Monday, May 26, 2014

Notes to Self by Sheff's Kitchen

     The last time Knell Rashad and Kenju released a full length project was last January, and after releasing two singles these two "Sheffs" have cooked up a sixteen track album titled Notes to Self  for everyone's listening enjoyment. If the name Sheff's Kitchen doesn't ring a bell, than you should know that this duo is extremely lyrical. The worked heavily with Substantial on their last project, and Notes to Self is mixed entirely by DJ Jav. This isn't the commercial sounding hip-hop some may be used to, this is conscious lyrical hip-hop that will put your brain to work.

     Sheff's Kitchen is a duo comprised of emcee Knell Rashad, and producer Kenju. While Kenju is a very talented producer, it is the lyricism that separates this group from others. The lyrics aren't cliche' by any means, heck, it takes a minimum of two listens just to get an idea of exactly whats being talked about. A lyric sheet would be extremely helpful while listening to this project. Though the deep lyrics may take time to decipher, it is clearly understood that many of the songs have biblical references and are centered around faith in God. The Christian lyrics aren't necessarily overpowering, rather they are used in subtle thought-provoking lines that point to a higher power. This album, in terms of lyrical content, would definitely be accepted by some of hip-hops older generation, and those younger guys and gals trying to restore the essence of the genre.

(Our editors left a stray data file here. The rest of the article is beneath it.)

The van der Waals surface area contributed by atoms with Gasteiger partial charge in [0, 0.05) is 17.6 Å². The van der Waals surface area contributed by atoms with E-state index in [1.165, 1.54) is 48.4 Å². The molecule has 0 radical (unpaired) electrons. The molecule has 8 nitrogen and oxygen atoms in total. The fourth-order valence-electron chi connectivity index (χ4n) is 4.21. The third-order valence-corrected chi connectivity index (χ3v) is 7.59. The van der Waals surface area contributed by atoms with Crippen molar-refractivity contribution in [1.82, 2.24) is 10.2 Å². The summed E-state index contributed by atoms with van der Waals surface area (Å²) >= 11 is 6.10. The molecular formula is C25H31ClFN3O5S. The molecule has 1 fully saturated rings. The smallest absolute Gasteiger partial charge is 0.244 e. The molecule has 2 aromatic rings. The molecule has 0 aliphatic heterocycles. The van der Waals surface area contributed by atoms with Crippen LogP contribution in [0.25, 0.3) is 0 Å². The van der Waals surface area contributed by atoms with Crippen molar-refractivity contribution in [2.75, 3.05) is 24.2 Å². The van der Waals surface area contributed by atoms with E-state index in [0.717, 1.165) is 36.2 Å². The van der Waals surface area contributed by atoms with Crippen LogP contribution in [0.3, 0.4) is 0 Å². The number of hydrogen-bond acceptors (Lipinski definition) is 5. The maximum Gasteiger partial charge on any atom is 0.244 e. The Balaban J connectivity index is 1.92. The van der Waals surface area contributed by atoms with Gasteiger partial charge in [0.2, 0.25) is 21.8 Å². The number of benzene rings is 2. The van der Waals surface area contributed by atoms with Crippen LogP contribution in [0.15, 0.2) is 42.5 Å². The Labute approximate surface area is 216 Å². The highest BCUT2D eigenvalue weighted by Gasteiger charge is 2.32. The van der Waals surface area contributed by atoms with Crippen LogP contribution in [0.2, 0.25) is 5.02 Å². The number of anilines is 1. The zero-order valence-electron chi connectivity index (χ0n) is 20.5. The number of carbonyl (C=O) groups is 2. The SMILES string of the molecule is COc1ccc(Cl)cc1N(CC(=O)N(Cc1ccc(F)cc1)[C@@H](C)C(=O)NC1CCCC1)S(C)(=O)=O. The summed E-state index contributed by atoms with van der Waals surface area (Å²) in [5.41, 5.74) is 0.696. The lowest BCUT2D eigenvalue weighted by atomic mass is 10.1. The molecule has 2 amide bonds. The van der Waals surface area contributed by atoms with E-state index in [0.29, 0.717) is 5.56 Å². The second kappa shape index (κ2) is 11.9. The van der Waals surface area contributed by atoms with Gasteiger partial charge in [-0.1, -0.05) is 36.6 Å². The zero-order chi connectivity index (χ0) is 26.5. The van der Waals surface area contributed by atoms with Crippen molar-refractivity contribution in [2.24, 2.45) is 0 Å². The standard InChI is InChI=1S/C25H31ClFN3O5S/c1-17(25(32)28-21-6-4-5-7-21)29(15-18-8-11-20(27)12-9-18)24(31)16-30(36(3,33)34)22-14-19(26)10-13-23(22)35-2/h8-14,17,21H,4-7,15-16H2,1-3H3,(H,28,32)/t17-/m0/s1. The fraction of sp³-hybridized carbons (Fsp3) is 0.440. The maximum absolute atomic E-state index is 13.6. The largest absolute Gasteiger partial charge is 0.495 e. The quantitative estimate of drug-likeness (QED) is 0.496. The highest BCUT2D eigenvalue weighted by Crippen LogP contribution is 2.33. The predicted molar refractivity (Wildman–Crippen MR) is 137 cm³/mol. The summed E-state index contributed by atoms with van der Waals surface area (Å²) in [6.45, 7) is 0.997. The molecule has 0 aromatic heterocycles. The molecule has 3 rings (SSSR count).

As stated above. Kenju is a very talented producer. The beats are tailored around Knell's lyrical ability and that chemistry is not overlooked. The simple fact of the matter is, this is a lyrics first group, and Sheff's Kitchen seems to be one of the rare cases where the beats are molded around vocals, rather than the other way around. Whether Kenju and Knell wanted to be noted mostly for the rhymes instead of the beats or not, it is what the duo is noted for, and by that standard, they don't disappoint.

     Just so the lyrics aren't the only thing talked about, here is a little on Kenju's style. Kenju brings a boom-bap 90's style of production. This along with with the addition of keys, and a specific drum kick give the album a somewhat darker feel. This same ambiance can be heard on the albums predecessor and seems to be his continuous style, which is by no means a negative description.

     The album also includes a few instrumentals from the likes of Black Milk, Apollo Brown and a few other notable names.  While Notes to Self is sixteen tracks long, it doesn't seem to drag at all. As stated previously, this release is more for the true fans of lyrical hip-hop, and probably won't catch on with fans of the more modern style of rap music. Not that this is bad, just that this Sheff's Kitchen is doing something unique and it seems that similar artists are largely popular with fans of the older style. 

     While Notes to Self may not be the album for everyone, those who do take to their sound, will really enjoy it. This album also shows the progress the duo has made since last January when they released their debut album. They are making more music that is influenced by what's important in their lives, and that's what it's all about. Kenju takes from various genres in his beats creating a 90's style of funky boom-bap beats. Knell Rashad is an underrated lyricist that has lines that may take time to understand. The duo has a bright future in the indie hip-hop world as long as they keep building off each release, like they showed they did with the previous album. Check out the tape, listen to it, gather your thoughts, and comment what you think.

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